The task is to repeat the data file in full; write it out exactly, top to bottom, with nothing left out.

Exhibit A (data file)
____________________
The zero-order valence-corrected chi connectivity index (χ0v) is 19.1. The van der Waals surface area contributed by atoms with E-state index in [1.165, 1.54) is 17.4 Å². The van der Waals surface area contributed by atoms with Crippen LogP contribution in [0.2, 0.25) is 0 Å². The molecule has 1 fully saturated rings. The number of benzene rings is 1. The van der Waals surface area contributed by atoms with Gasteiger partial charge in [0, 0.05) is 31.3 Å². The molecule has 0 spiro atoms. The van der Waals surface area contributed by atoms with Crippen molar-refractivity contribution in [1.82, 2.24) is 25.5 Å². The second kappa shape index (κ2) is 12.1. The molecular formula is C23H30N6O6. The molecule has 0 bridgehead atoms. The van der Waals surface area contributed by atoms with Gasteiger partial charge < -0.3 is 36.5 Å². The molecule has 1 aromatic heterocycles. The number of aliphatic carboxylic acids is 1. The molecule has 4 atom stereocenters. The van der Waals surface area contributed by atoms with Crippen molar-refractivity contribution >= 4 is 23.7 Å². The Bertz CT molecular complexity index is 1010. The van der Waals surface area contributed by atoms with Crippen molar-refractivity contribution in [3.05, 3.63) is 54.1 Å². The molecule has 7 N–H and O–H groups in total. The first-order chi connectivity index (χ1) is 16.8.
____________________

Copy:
The zero-order valence-corrected chi connectivity index (χ0v) is 19.1. The van der Waals surface area contributed by atoms with E-state index in [1.165, 1.54) is 17.4 Å². The van der Waals surface area contributed by atoms with Crippen LogP contribution in [0.2, 0.25) is 0 Å². The molecule has 1 fully saturated rings. The number of benzene rings is 1. The van der Waals surface area contributed by atoms with Gasteiger partial charge in [0, 0.05) is 31.3 Å². The molecule has 0 spiro atoms. The van der Waals surface area contributed by atoms with Crippen molar-refractivity contribution in [1.82, 2.24) is 25.5 Å². The second kappa shape index (κ2) is 12.1. The molecular formula is C23H30N6O6. The molecule has 0 bridgehead atoms. The van der Waals surface area contributed by atoms with Gasteiger partial charge < -0.3 is 36.5 Å². The molecule has 1 aromatic heterocycles. The number of aliphatic carboxylic acids is 1. The molecule has 4 atom stereocenters. The van der Waals surface area contributed by atoms with Crippen molar-refractivity contribution >= 4 is 23.7 Å². The Bertz CT molecular complexity index is 1010. The van der Waals surface area contributed by atoms with Crippen molar-refractivity contribution in [3.05, 3.63) is 54.1 Å². The molecule has 7 N–H and O–H groups in total. The first-order chi connectivity index (χ1) is 16.8.